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Proceedings Paper

Multicomponent assembly of nanocrystals
Author(s): Elena Shevchenko; Franz Redl; Ming Yin; Christopher B. Murray; Stephen P. O'Brien
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Paper Abstract

We have developed chemical-based methods to produce binary assemblies of nanocrystals. The ordered arrays that result are superlattices that mimic the structures of known crystal phases. Applications of this new type of material extends into the realm of optical science and technology. The model is of single component nanocrystals in the 5-20 nm range, which build multicomponent structures of micrometer dimensions. The method presents the opportunity to choose from a variety of inorganic nanocrystals (e.g. semiconducting, magnetic) in order to prepare superlattices with uniquely tunable properties. Transition metal and transition metal oxide nanocrystals are nanometer dimension crystals composed of one or more metals from the d block of the periodic table, and oxygen. The nanocrystals have capping groups which render them discrete, stable, and enable them to be manipulated in a variety of media such as solvents or polymers. The nanocrystals are ideally monodisperse, uniform in composition, crystalline, and can be prepared over a range of sizes from 5-20 nm. The selection of composition for the nanocrystals is based on materials with known interesting properties (optical, electronic or electrical) in the bulk phase. Once fully characterized, the nanocrystals can be considered as components for the assembly of a nanostructured composite material designed to exhibit interesting collective properties with tunable control at the nanoscale.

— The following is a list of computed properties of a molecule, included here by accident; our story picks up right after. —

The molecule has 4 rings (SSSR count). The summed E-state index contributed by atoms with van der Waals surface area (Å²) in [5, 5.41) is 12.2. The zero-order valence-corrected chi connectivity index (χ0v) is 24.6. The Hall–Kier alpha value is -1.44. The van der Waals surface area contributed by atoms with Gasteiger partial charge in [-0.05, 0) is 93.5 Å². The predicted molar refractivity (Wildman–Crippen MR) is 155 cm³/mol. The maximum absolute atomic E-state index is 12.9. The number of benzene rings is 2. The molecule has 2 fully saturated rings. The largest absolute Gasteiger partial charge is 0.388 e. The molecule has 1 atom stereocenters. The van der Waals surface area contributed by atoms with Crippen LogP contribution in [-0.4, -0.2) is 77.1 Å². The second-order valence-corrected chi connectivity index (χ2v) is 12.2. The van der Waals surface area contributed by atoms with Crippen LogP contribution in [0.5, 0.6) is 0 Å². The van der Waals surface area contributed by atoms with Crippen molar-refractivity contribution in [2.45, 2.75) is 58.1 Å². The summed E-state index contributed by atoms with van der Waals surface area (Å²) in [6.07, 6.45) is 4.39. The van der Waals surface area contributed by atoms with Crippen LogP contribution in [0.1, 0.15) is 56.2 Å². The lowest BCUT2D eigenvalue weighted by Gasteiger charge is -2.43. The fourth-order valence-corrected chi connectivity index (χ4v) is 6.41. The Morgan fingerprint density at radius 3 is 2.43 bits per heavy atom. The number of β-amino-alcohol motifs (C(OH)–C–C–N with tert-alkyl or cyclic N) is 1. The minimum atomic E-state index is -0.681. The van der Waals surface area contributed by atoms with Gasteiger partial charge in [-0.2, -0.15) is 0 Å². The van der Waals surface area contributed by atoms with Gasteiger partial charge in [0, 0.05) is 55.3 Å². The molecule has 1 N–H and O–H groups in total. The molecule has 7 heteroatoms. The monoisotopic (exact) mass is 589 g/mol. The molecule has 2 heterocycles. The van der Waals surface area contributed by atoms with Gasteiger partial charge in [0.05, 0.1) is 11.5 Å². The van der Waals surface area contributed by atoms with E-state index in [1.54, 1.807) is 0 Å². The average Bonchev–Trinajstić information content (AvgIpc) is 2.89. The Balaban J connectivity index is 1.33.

Paper Details

Date Published: 18 October 2004
PDF: 8 pages
Proc. SPIE 5554, Photonics for Space Environments IX, (18 October 2004); doi: 10.1117/12.563318
Show Author Affiliations
Elena Shevchenko, Columbia Univ. (United States)
IBM Thomas J. Watson Research Ctr. (United States)
Franz Redl, Columbia Univ. (United States)
IBM Thomas J. Watson Research Ctr. (United States)
Ming Yin, Columbia Univ. (United States)
Christopher B. Murray, IBM Thomas J. Watson Research Ctr. (United States)
Stephen P. O'Brien, Columbia Univ. (United States)

Published in SPIE Proceedings Vol. 5554:
Photonics for Space Environments IX
Edward W. Taylor, Editor(s)

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